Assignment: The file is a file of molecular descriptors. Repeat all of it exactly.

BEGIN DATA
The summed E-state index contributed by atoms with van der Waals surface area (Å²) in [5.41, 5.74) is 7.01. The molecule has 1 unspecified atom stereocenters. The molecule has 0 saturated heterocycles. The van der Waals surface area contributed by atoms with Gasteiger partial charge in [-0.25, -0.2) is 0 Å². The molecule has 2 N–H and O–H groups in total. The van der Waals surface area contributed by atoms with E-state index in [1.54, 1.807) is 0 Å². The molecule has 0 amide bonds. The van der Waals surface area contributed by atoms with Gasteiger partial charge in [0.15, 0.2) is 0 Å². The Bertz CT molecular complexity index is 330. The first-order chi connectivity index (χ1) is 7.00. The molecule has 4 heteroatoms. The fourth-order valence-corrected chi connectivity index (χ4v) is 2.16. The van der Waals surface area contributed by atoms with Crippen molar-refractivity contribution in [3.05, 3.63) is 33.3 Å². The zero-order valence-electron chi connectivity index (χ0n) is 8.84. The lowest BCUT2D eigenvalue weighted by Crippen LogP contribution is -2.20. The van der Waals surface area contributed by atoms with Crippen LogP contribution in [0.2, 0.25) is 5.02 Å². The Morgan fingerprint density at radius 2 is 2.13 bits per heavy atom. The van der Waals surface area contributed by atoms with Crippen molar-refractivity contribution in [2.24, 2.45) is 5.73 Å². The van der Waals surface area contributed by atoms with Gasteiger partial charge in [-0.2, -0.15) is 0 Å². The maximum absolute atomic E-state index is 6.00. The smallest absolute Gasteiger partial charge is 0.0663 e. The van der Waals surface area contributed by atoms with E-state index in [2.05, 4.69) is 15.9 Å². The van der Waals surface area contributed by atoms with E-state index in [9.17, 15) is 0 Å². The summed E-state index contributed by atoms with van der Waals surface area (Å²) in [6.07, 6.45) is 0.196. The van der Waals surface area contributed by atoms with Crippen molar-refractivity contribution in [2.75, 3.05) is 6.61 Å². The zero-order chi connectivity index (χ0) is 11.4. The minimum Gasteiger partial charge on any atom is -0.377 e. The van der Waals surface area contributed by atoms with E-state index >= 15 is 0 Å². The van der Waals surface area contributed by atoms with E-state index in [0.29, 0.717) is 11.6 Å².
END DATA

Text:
The summed E-state index contributed by atoms with van der Waals surface area (Å²) in [5.41, 5.74) is 7.01. The molecule has 1 unspecified atom stereocenters. The molecule has 0 saturated heterocycles. The van der Waals surface area contributed by atoms with Gasteiger partial charge in [-0.25, -0.2) is 0 Å². The molecule has 2 N–H and O–H groups in total. The van der Waals surface area contributed by atoms with E-state index in [1.54, 1.807) is 0 Å². The molecule has 0 amide bonds. The van der Waals surface area contributed by atoms with Gasteiger partial charge in [0.15, 0.2) is 0 Å². The Bertz CT molecular complexity index is 330. The first-order chi connectivity index (χ1) is 7.00. The molecule has 4 heteroatoms. The fourth-order valence-corrected chi connectivity index (χ4v) is 2.16. The van der Waals surface area contributed by atoms with Crippen molar-refractivity contribution in [3.05, 3.63) is 33.3 Å². The zero-order valence-electron chi connectivity index (χ0n) is 8.84. The lowest BCUT2D eigenvalue weighted by Crippen LogP contribution is -2.20. The van der Waals surface area contributed by atoms with Crippen LogP contribution in [0.2, 0.25) is 5.02 Å². The Morgan fingerprint density at radius 2 is 2.13 bits per heavy atom. The van der Waals surface area contributed by atoms with Crippen molar-refractivity contribution in [2.24, 2.45) is 5.73 Å². The van der Waals surface area contributed by atoms with Gasteiger partial charge in [-0.2, -0.15) is 0 Å². The maximum absolute atomic E-state index is 6.00. The smallest absolute Gasteiger partial charge is 0.0663 e. The van der Waals surface area contributed by atoms with E-state index in [2.05, 4.69) is 15.9 Å². The van der Waals surface area contributed by atoms with E-state index in [9.17, 15) is 0 Å². The summed E-state index contributed by atoms with van der Waals surface area (Å²) in [6.07, 6.45) is 0.196. The van der Waals surface area contributed by atoms with Crippen molar-refractivity contribution in [2.75, 3.05) is 6.61 Å². The zero-order chi connectivity index (χ0) is 11.4. The minimum Gasteiger partial charge on any atom is -0.377 e. The van der Waals surface area contributed by atoms with E-state index >= 15 is 0 Å². The van der Waals surface area contributed by atoms with E-state index in [0.29, 0.717) is 11.6 Å².